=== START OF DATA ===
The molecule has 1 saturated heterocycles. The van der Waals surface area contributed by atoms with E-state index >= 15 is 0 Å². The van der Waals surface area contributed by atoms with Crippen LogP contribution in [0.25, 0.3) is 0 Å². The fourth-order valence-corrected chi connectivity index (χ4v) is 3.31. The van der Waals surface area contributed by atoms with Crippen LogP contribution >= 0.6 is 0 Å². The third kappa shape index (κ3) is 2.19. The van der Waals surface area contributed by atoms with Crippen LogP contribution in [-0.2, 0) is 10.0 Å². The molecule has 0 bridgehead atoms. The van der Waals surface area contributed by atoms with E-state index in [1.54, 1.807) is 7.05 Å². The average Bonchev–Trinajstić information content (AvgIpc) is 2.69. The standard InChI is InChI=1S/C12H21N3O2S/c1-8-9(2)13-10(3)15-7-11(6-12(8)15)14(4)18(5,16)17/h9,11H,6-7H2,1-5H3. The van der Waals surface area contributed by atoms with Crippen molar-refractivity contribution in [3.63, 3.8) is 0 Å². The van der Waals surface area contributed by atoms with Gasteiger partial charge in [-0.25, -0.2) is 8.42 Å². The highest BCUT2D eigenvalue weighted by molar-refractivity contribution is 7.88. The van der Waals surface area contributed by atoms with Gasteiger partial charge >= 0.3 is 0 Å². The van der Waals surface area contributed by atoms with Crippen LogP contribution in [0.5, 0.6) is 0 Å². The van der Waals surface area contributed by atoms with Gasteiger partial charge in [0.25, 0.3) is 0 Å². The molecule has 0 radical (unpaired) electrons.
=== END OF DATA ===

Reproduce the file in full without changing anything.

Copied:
The molecule has 1 saturated heterocycles. The van der Waals surface area contributed by atoms with E-state index >= 15 is 0 Å². The van der Waals surface area contributed by atoms with Crippen LogP contribution in [0.25, 0.3) is 0 Å². The fourth-order valence-corrected chi connectivity index (χ4v) is 3.31. The van der Waals surface area contributed by atoms with Crippen LogP contribution >= 0.6 is 0 Å². The third kappa shape index (κ3) is 2.19. The van der Waals surface area contributed by atoms with Crippen LogP contribution in [-0.2, 0) is 10.0 Å². The molecule has 0 bridgehead atoms. The van der Waals surface area contributed by atoms with E-state index in [1.54, 1.807) is 7.05 Å². The average Bonchev–Trinajstić information content (AvgIpc) is 2.69. The standard InChI is InChI=1S/C12H21N3O2S/c1-8-9(2)13-10(3)15-7-11(6-12(8)15)14(4)18(5,16)17/h9,11H,6-7H2,1-5H3. The van der Waals surface area contributed by atoms with Crippen molar-refractivity contribution in [3.63, 3.8) is 0 Å². The van der Waals surface area contributed by atoms with Gasteiger partial charge in [-0.25, -0.2) is 8.42 Å². The highest BCUT2D eigenvalue weighted by molar-refractivity contribution is 7.88. The van der Waals surface area contributed by atoms with Gasteiger partial charge >= 0.3 is 0 Å². The van der Waals surface area contributed by atoms with Crippen LogP contribution in [0.5, 0.6) is 0 Å². The van der Waals surface area contributed by atoms with Gasteiger partial charge in [0.25, 0.3) is 0 Å². The molecule has 0 radical (unpaired) electrons.